Tinderbox Collective playing Hidden Door 2017 at a restored venue (Photo: Chris Scott)
Tinderbox Collective playing Hidden Door 2017 at a restored venue (Photo: Chris Scott)

Hidden Door looks to secure festival’s future funding

Alternative arts festival Hidden Door is issuing a final rallying call for support to secure its future.

The campaign has already raised over £20,000 through online donations, and the festival has revealed more about its plans for the next two years, should they hit their target.

Hidden Door hopes to run a smaller weekender event in 2019, featuring live music at the iconic Leith Theatre along with other events that will allow them to raise further funds and seek new partnerships and collaborations.

Work will also start towards a revamped Hidden Door Festival in 2020, more ambitious than anything they have done before, and featuring new spaces, immersive productions and an innovative programme that will inject even more energy into Edinburgh’s cultural scene.

Run entirely by volunteers, the festival announced in the summer that they needed to raise £80,000 to stabilise the organisation and develop a long term plan for the festival’s growth.

Organisers have revealed that a benefactor has come forward to offer an interest-free loan in the form of match funding, if the campaign can reach the halfway point of £40,000 by 31 December 2018. By hitting that crucial milestone, Hidden Door will be able to show it has enough support to start planning for the future.

Anyone wishing to support this final push to secure the festival’s future can choose between two options:

The Hidden Door Christmas Art Saletook place at the weekend, so visit www.hiddendoorblog.org/sale to browse the artwork.

The online Crowdfunder is also still running, offering a range of rewards including invitations to exclusive events and VIP experiences, plus a chance to gain unique behind-the-scenes access, including sneak previews of possible venues, programme content and early access to discounted tickets. Visit www.savehiddendoor.com to find out more and donate.

Hidden Door has grown fast over the last five years, from an experimental project launched by a group of volunteers in 2014, into a full-blown, critically acclaimed festival bringing a burst of energy into Scotland’s cultural scene.

Tinderbox Collective playing Hidden Door 2017 at a restored venue (Photo: Chris Scott)

The volunteer-run, not-for-profit festival held its fifth edition in May this year, returning to Leith Theatre for 10 days of music, art, theatre, film, dance, spoken word and special events. With highlights including a sold-out show from the multi award-winning Young Fathers, the festival was a critical success, attracting over 13,000 visitors.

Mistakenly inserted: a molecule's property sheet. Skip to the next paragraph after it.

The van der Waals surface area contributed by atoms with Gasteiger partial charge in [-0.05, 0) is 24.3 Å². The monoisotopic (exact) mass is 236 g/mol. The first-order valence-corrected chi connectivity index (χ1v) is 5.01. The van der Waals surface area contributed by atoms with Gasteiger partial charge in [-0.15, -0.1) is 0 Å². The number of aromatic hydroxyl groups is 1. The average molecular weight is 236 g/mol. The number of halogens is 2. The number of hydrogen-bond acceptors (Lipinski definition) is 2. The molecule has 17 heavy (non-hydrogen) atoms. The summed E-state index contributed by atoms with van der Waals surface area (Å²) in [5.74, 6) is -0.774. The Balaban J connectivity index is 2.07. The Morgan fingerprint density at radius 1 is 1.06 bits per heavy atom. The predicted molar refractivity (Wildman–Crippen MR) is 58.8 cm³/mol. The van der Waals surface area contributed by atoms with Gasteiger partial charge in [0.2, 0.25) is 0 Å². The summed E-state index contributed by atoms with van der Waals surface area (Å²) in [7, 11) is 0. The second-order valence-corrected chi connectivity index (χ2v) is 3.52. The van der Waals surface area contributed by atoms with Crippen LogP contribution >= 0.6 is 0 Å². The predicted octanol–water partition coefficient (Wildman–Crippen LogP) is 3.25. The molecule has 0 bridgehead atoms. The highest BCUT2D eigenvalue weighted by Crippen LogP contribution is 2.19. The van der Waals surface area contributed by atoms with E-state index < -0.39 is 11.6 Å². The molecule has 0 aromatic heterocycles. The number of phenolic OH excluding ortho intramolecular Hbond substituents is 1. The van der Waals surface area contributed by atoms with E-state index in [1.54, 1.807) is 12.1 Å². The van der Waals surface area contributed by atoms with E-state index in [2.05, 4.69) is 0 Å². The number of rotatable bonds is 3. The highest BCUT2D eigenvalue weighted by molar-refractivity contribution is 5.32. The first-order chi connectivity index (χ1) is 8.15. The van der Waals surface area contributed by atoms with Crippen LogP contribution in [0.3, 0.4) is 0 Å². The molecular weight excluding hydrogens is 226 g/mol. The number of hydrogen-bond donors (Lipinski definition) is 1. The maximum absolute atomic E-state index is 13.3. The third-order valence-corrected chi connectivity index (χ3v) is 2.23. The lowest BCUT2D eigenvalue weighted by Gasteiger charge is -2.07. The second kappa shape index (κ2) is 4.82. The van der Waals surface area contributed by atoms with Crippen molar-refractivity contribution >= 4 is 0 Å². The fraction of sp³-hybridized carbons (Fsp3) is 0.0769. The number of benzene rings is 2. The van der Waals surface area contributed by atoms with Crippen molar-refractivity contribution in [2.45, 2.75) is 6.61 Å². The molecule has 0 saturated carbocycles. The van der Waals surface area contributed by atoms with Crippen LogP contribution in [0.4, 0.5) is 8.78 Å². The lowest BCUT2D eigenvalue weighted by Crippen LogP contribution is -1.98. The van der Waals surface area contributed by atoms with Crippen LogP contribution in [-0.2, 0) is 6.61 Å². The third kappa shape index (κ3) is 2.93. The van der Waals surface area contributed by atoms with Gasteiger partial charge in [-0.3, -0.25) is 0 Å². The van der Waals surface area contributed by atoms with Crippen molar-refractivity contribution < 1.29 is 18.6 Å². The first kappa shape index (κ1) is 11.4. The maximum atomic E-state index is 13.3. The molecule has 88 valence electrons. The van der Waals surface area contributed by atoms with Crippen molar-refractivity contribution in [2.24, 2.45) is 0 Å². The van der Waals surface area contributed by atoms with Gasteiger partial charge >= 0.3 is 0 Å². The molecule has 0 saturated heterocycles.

In August, the festival’s core team of volunteers curated a special event as part of the Edinburgh International Festival, bringing alt rock legends The Jesus and Mary Chain to Leith Theatre – a night widely regarded as a fitting culmination of efforts to bring the venue back to life.

Whilst funding, sponsorship, ticket sales and generous donations have all helped to make the last five festivals possible, they have never covered the costs of putting on such ambitious events.

David Martin, creative director, said: ‘We believe Hidden Door is making a real difference to artists and creative people in Scotland. It is creating accessible, engaging experiences for audiences, and is leaving a legacy, both to the communities we invest in and the fabric of the city itself, such as with the Leith Theatre.

‘Since launching our appeal in the summer, we have been overwhelmed and humbled by the public support. People really value what we’re trying to achieve, but we can’t do this without that support. We’re now urging people to dig deep and help us end the year in a strong position to start making exciting plans for 2019 and beyond.’

Irvine Welsh, author and Patron of Leith Theatre, said: ‘The contribution that Hidden Door made when they worked with us to open up Leith Theatre last year and showcase its potential made an absolutely massive difference to the Trust’s progress. It’s important to support grassroot arts organisations who give space and a platform to emerging artists. I really hope they succeed in raising enough money to keep contributing to Edinburgh’s edgier and inclusive scene.’

Jack Hunter, chair of Leith Theatre Trust, said: ‘Hidden Door has been instrumental in our campaign to save the theatre, and generous in its time and support. We very much hope that it will succeed in its bid to raise funds and remain an exciting and passionate voice in Edinburgh and Scotland’s cultural scene.’